Start spraying - hold one end of the hill and spray at a distance of about twelve inches. You will not get an even coat and the result is a mottled effect that I think looks rather well.

The hills are near completion; let the paint dry (this typically takes about five minutes) and finish off the unpainted part.

This is by sheer coincidence the amount of time it takes to mix a gin and tonic.

The Connaught Rangers and the King's Royal Halberdiers confront the Legione Irlandaise and the 8ieme Ligne somewhere in Chez Kinch. Note the very fetching hills in the background.

And there you have it.

Two serviceable hills in forty minutes including interruptions to fortify the inner man with bacon and cheese sandwiches, answer the telephone and mix a gin and tonic. Neither feature is ever likely to win any wargaming beauty pageants, but they are cheap, quick, practical and easy to store.

If you'd like the Blue Peter fact sheet that accompanies this tutorial, please leave your name, address and credit card details in the comments box below.


  1. Thank you for the tutorial . . . but sadly I seem to have misplaced my checkbook and credit cards, so I'll have to wait until later to request more information.

    -- Jeff

  2. Very hillish sort of hills - the kind of thing that says to a viewer: 'I am a hill.' Too often on wargames tables these days, one sees rises so barely perceptible as to fail to aspire even to speed bump status.

    Personally, I remain sufficiently 'old school' as to prefer contoured (i.e. layered) hills. Much easier to write rules for, I find. For instance, if the contours are so close together as to prevent figures standing up on them, then the thing is too steep. As you can imagine, slopes that infantry can scale can prove an impassible barrier to horse and guns.

    My 'layer' are half an inch thick. I rather think that double that thickness might have been an improvement - you want hills with altitude...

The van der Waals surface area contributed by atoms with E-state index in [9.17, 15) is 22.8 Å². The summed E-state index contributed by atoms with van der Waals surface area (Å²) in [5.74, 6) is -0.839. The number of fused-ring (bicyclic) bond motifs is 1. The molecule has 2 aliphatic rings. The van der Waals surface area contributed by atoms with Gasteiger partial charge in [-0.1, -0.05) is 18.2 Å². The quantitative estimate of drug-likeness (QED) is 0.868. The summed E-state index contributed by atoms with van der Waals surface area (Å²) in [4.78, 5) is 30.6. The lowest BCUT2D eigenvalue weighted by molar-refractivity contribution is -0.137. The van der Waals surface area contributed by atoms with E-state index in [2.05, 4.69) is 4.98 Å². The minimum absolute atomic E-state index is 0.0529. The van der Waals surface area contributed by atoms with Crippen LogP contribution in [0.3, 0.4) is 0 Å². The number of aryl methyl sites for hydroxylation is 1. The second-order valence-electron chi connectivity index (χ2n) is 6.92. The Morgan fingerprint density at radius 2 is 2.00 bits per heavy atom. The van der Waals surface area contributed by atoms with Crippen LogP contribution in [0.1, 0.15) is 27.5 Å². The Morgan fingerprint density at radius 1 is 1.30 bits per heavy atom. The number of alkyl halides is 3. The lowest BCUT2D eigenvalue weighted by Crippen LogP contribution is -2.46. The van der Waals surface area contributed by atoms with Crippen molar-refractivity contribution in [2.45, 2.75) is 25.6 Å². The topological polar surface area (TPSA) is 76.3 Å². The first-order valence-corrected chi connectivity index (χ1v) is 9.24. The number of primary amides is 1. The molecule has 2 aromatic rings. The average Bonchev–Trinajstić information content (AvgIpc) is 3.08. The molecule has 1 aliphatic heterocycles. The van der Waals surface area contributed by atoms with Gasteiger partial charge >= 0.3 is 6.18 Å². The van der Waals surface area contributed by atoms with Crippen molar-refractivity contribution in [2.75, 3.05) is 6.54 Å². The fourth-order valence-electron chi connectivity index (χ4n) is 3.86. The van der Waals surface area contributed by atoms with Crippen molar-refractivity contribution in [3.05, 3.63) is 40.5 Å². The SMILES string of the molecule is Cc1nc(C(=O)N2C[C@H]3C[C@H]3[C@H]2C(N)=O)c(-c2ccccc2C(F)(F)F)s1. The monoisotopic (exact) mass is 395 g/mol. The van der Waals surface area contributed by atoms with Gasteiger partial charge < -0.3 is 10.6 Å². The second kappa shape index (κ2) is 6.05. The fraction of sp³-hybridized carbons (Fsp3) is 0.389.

Ion (Archduke Piccolo)

  3. Archduke Piccolo, maybe your hills are in need of an altitude adjustment... ;)

    Another benefit of these foam hills is you can use them for pillows if you're in need of a nap between battles... ha ha

  4. I've tried several methods of building hills, the one which I like best so far is stacks of foam core ... one, the flat is already colored, and I leave the sides unpainted as the terrain around here is marked by frequent cliffs of exposed rock between levels anyway and I feel more at home.
    However, I've also grabbed some paper salad bowl/plates and found them to be just great ... right height and actually strong enough in the brand I use (can't remember it, but recognize in in the store).
    Also, I've taken those foam plastic sheets you can get in the flower section of home decorating departments, and cut them into really nice hills. I find that gluing some card to the bottom of the hill slows down the inevitable erosion and tectonic shattering (though not the gully gouging cat - a - strophe!).

  5. Good stuff, many thanks for the tutorial.

    In my case, I'd need to be careful over the juxtaposition of similar-looking materials and refreshments, as I suspect there'd be a risk of me absent-mindedly making myself a nice foam and pickle sandwich...

    Steve Gill

  6. I have a terrible habit of dipping my paint brushes in my coffee...

  7. So do I! The funny thing is, if you're useing old school enamels, you can lift it off with the judicious application of kitchen towel, but if it's PVA it just makes the coffe taste!

    An amusing artical that forces me to link to you whether you like it or not! Don't feel you are required to reciprocate, mine is a very odd blog knee deep in TOY toys, and not much modelling...and no war-gaming!